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10 F.(20) 47 charge of infringement. It involves the in- 5. Seamen exw 29 (5)–Freasonable men might novations we find in the appellant's device.

differon question whether seaman would The fact that it has been infringed by the

have been saved, if there had been rope along

deck where he was washed off. appellee lends great force to the claim of its

Question whether seaman, who was washutility, at least as against the appellee. ed off ship, would have been saved if there had Gandy v. Main Belting Co., 143 U. S. 587, been rope along deck where he was washed off, 12 S. Ct. 598, 36 L. Ed. 272; Loom Co. v.

held question about which reasonable men might

differ. Higgins, 105 U. S. 580, 26 L. Ed. 1177. [4] We are satisfied that claim 3 of the Judd 6. Seamen Om 29(4)—Seaman, working on deck patent is valid and infringed by what ap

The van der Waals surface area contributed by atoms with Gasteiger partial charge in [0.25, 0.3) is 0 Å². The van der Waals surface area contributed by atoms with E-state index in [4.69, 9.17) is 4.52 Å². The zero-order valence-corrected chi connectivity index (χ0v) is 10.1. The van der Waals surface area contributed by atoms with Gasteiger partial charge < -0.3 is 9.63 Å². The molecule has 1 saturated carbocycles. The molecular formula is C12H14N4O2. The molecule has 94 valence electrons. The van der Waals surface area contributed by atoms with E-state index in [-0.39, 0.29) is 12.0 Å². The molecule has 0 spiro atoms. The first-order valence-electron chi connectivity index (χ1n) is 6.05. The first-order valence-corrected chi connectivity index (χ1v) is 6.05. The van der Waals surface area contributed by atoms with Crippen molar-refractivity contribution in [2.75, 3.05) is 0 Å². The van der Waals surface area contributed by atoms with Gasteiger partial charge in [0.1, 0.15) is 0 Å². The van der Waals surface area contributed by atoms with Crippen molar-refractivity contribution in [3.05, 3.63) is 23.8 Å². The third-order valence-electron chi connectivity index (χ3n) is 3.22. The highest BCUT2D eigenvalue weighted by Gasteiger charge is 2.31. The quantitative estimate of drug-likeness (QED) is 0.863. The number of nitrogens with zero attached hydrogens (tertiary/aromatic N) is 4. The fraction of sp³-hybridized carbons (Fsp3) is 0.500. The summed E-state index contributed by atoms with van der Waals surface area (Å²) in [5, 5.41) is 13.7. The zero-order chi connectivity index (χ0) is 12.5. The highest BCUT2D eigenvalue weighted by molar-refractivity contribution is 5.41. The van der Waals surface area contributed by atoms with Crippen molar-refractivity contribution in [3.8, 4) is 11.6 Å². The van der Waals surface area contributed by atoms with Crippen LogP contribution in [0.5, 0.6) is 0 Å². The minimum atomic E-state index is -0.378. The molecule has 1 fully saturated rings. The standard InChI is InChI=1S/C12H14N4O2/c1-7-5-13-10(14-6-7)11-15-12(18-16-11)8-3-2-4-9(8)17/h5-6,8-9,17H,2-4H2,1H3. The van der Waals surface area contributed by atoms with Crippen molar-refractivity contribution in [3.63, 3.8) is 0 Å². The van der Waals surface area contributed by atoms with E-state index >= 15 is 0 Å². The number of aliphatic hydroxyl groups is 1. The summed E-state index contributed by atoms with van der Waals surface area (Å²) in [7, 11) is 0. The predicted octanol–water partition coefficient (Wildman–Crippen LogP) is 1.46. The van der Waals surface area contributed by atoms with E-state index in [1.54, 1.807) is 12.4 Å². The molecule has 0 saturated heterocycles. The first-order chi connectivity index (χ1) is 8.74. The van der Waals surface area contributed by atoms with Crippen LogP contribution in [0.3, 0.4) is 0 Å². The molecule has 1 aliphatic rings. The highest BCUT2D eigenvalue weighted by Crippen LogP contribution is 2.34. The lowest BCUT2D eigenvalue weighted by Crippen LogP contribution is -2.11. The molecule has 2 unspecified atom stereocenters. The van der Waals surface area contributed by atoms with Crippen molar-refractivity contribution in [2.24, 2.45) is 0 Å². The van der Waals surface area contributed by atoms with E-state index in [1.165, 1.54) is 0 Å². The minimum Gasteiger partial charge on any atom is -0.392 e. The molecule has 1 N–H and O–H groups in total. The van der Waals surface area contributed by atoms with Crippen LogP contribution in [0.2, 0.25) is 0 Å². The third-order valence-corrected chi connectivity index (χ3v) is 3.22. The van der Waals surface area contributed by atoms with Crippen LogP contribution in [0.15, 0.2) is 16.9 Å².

load in obedience to orders, held not to aspellee builds and sells, and claims 1 and 2

sume risk from absence of guard rope. of the Williams patent are also infringed.

Seaman, washed overboard while working

on deck load of lumber in obedience to orders, Decree reversed.

did not assume risk arising from absence of guard rope.

Hough, Circuit Judge, dissenting in part.

In Error to the District Court of the ZINNEL V. UNITED STATES SHIPPING United States for the Eastern District of BOARD EMERGENCY FLEET

New York.
CORPORATION.

Action by Henry Zinnel, administrator of (Circuit Court of Appeals, Second Circuit. December 7, 1925.)

Charles J. Zinnel, against the United States

Shipping Board Emergency Fleet CorporaNo. 102.

tion, Judgment dismissing complaint, and 1. Evidence 359(3)—Photograph of portion plaintiff brings error. Reversed, and new

of ship, showing no lines along side where trial ordered.
seaman was washed overboard, held admis.
sible.